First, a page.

On Wednesday, January 7, Federal Communications Commission (FCC) Chairman Tom Wheeler made news by hinting that upcoming net neutrality rules would be stronger (and more legally grounded) than previous proposals.
Why is this significant? Well, a handful of months ago, it looked like the FCC was set to adopt rules that would have allowed paid prioritization of certain Internet content—namely, that from the biggest companies. This would be devastating for smaller creators and independent labels who depend on a level online playing field to get their music and message out to the world.
This inspired a massive public response in the form of some 4 million comments to the FCC’s official docket on the matter—the vast majority in favor of strong rules prohibiting ISPs from creating a “pay-to-play” Internet. Then, President Obama made an important statement supporting reclassification of broadband service under Title II of the Telecommunications Act.
Yesterday, at the Consumer Electronics Showcase (CES) in Las Vegas, Chairman Wheeler signaled that the rules the FCC will bring to a vote vote on February 26 are in keeping with what millions of Americans of every political stripe have demanded: a non-discriminatory Internet that lets smaller entrepreneurs compete alongside the biggest companies. This is welcome news for musicians and independent labels who can’t afford to have their lawful content, sites and services discriminated against based on the business preferences of a giant ISP like Comcast.
“We’re gonna have rules that say—we’re going to propose rules that say, ‘no blocking, no throttling, no paid prioritization,’” Wheeler told Consumer Electronics Association (CEA) President Gary Shapiro in an on-stage interview. It gets better:
“The issue here is how do we make sure that consumers and innovators have open access to networks. That led us to a more robust investigation of the well-established concept of just and reasonable, which is a Title II concept. And as I said, Title II has always been something that was on the table. So last summer we began investigating various approaches using Title II as a way to get to just and reasonable because it has the best protections.”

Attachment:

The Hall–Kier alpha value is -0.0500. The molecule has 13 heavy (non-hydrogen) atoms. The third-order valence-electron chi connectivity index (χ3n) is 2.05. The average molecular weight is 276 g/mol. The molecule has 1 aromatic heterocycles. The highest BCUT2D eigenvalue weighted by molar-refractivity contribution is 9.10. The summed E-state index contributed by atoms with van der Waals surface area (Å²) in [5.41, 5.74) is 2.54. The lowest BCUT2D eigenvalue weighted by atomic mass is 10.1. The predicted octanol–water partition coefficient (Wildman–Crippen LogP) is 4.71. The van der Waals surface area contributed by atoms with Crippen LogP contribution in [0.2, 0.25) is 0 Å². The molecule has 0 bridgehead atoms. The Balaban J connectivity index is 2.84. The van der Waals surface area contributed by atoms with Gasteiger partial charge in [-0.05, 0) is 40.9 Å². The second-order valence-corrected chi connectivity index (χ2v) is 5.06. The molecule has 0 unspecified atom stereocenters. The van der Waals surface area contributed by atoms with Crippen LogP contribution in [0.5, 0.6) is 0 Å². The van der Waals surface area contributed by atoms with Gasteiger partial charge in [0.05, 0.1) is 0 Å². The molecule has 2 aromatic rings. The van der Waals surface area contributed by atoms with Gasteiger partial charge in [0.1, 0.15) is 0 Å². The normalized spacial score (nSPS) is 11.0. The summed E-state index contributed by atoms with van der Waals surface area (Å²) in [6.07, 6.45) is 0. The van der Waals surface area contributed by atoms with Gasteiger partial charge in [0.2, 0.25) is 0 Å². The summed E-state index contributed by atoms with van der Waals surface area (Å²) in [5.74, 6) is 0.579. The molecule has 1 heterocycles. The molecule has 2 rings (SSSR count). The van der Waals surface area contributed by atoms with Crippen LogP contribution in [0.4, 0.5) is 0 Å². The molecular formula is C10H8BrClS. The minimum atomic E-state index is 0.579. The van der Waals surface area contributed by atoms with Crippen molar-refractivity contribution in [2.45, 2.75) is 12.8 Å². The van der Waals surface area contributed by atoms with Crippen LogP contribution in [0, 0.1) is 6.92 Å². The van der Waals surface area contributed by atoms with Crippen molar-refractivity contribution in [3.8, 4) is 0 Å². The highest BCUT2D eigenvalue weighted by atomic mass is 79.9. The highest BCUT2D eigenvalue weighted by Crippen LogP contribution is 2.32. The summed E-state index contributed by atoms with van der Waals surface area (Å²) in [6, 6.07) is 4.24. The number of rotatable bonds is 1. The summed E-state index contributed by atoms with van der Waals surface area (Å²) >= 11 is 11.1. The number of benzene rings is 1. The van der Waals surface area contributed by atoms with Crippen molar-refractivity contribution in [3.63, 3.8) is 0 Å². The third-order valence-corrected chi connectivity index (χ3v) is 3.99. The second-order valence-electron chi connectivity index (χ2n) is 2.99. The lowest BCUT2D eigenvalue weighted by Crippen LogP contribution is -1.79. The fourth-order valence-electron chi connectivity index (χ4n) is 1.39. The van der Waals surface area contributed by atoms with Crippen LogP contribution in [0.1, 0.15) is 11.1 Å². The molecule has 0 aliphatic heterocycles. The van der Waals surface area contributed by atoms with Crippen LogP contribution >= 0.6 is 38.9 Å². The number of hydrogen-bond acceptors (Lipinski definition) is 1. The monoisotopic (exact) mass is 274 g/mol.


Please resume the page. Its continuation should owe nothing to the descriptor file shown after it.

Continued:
There’s been a ton of misinformation spread by the big ISPs like Comcast, Verizon and AT&T about what Title II classification would mean for consumer pricing and investment in further building out the network. Well, as it turns out, the FCC will “forbear” from applying every provision in Title II, thereby avoiding any burdensome regulations. Furthermore, Congress recently reauthorized a bill prohibiting local and state taxes for Internet sales and services. As Free Press explains:
The Internet Tax Freedom Act (ITFA), reauthorized through October 2015, bans states from imposing taxes on Internet access no matter how the FCC classifies it.
This extension erases any concern that reclassifying Internet-access services under Title II of the Communications Act could lead to a new tax burden on consumers. Industry-backed economists from the Progressive Policy Institute (PPI) had claimed reclassification could lead to as much as $15 billion in new taxes — a claim repeated in the press and in cable-industry advertising that targets Net Neutrality rules. The renewal of this legislation reaffirms that there is no threat of new taxes from Title II.
And there’s also been clear evidence that ISPs aren’t at all concerned that Title II reclassification will harm investment. In fact, that’s exactly what Comcast, Verizon and Time Warner Cable have said in recent shareholder meetings.
FMC is pleased that the perspectives of thousands of musicians and independent labels going back to 2007 have been taken into account. Of course, we’ll have to see what the actual rules are before we break out the bubbly, but we do want to thank Chairman Wheeler for moving in a direction that is the most likely to allow creative expression and entrepreneurship to thrive on the Internet.
But the fight is far from over. There’s a strong likelihood that the debate will move to Congress following the FCC’s rulemaking. If and when it does, FMC will be there with musicians, composers, independent labels and others in the music community who depend on access and innovation online.